As details emerged early Tuesday morning about the last-minute spending compromise that averted a government shutdown, higher education experts shared one reaction: It could have been worse.
The deal funds the federal government for the rest of the 2011 fiscal year, cutting $38.5 billion from current spending levels. The compromise, which has yet to be approved by Congress but appears likely to pass, would end year-round Pell Grants that aimed to help students complete college faster and would shave $20 million each from TRIO and GEAR UP, two federal programs that prepare low-income students for college, as well as cut $260 million from the National Institutes of Health.
House Republicans had wanted to cut even more: H.R. 1, their spending proposal for the remainder of the 2011 fiscal year, would have slashed the budgets for Pell Grants and scientific research as part of $61 billion in cuts. In the final compromise, the maximum Pell Grant amount stayed at $5,550, a priority for President Obama, and deep cuts to health and energy research were largely averted.
“Given the deep and truly harmful cuts that were contained in the House bill, they came out at a reasonable place,” said Barry Toiv, vice president for public affairs at the Association of American Universities. “It’s clear they decided that while it’s important to cut spending, it has to be done in a smart way.”
More battles lie ahead. Friday is the official, if rarely observed, deadline for Congress to pass a budget resolution for the 2012 fiscal year. Rep. Paul Ryan, a Wisconsin Republican and the chairman of the House Budget Committee, recently proposed a spending plan that would cut money for job-training programs and research and reduce Pell Grants to “pre-stimulus levels.” Obama will present his own plan for long-term deficit reduction -- his 2012 budget proposal in February was widely perceived as not cutting enough -- to the nation today. And Republicans have pledged that a vote to increase the debt ceiling (the amount the federal government can borrow) will pass only if more spending cuts come with it.
“Basically, there are two opening hands in the card game,” said Becky Timmons, assistant vice president for government relations at the American Council on Education, referring to the Republican proposal and to Obama's upcoming speech. “And the stakes are really high.”
As a shutdown loomed and the fight over the 2011 budget continued, keeping the maximum Pell Grant at $5,550 was a top priority for higher education lobbyists. The loss of the “second Pell,” which allowed students to pay for summer classes, came to be seen as a sacrifice necessary to pay for the vast grant program, and even Obama proposed ending the summer grant in his 2012 budget.
Pell Grants for summer study have been available only since the 2009-10 academic year, and little information is available so far on their effectiveness. Among administrators, they were viewed as an add-on, rather than a necessity.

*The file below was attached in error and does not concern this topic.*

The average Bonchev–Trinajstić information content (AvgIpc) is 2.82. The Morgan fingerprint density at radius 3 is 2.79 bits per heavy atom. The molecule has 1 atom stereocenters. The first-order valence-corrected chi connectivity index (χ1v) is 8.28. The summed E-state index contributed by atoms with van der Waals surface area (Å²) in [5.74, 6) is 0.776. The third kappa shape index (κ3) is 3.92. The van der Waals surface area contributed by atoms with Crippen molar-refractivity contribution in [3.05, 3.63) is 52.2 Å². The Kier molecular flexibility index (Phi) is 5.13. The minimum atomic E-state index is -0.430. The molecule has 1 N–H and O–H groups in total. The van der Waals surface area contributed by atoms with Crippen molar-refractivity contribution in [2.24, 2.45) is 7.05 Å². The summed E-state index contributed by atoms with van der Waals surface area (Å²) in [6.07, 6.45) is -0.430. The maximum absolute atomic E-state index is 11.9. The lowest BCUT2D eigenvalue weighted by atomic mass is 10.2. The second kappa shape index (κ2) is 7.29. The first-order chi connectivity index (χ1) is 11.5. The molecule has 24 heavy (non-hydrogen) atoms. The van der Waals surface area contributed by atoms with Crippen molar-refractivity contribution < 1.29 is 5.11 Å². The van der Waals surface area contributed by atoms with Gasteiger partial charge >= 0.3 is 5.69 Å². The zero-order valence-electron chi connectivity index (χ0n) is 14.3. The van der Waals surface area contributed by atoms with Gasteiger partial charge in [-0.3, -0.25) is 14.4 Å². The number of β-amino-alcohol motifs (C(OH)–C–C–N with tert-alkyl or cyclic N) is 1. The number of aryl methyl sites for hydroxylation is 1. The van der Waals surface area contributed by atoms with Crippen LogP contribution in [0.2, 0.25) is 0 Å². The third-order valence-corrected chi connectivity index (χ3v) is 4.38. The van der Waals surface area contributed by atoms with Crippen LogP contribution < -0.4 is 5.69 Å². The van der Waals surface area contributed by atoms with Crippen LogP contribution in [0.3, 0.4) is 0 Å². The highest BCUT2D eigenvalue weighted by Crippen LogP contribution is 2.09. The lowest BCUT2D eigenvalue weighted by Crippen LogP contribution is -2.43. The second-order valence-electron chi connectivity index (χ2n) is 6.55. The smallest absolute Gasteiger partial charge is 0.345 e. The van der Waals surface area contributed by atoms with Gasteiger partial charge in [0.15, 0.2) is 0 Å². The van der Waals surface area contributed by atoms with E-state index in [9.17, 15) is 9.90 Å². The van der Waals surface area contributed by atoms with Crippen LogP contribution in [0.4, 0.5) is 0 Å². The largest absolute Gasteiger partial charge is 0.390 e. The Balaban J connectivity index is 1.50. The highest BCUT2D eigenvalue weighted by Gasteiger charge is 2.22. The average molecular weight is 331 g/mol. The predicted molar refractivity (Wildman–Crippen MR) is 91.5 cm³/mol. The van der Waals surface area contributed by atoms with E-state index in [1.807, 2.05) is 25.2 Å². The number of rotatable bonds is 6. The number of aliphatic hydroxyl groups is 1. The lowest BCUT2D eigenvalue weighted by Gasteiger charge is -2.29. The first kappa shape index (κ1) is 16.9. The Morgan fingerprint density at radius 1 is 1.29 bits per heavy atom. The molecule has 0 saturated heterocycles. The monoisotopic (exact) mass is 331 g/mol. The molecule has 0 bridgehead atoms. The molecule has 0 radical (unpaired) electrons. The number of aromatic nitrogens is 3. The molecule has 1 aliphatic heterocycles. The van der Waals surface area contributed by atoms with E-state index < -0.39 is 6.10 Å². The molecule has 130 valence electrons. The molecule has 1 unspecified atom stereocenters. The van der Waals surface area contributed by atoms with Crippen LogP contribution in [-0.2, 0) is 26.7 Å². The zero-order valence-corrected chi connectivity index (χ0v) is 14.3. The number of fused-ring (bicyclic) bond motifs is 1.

“We’re happy to see that the Pell Grant maximum was maintained,” said Justin Draeger, president and CEO of the National Association of Student Financial Aid Administrators. “That has become the cornerstone program for low-income students.”
The second grant will cease to exist for the 2011-12 school year, but the continuing resolution would allow institutions to award grants for summer 2011 out of funds from the 2010-11 school year, Draeger said, a move he called “a big win for students.”
Other higher education programs and benefits also emerged relatively unscathed. Subsidized student loan interest for graduate students, which Obama has proposed eliminating in the 2012 budget, is unmentioned in the 2011 resolution and so will remain in effect, Draeger said. Spending on the National Institutes of Health was reduced by $260 million, rather than the $1.4 billion House Republicans wanted to cut, and money for energy-efficiency research was preserved.
“We were pleased that the president clearly made these areas a priority,” Toiv said. “He was fairly vocal about it all along. We also feel that we have some strong allies on both sides of the aisle in Congress.”
Concern now shifts to what will happen next. How much Ryan’s plan for 2012 would cut from Pell Grants is unclear, but the amount of available money from 2008 spread across current demand would more than halve the maximum available grant, bringing it to just over $2,000, Draeger said.
Just as the Ryan plan dealt more in broad principles than in specific figures, Obama’s plan will probably lay out a broad blueprint, Timmons said. “The president will probably talk about the need to cut and invest,” she said. “That’s a theme he’s struck before. His investments include things like federal student aid and research that will build the economy of the future.”
The fate of many programs, especially smaller ones, might not be known until much further along in the 2012 negotiations, as lawmakers and the administration trade priorities and make compromises.
“When these budget agreements go to the final hour, you start to get into some horse trading,” Draeger said. “It’s always a fear of what’s going to be included or not included in these spending cuts. It’s almost like you’re chasing specters of cuts around Capitol Hill.”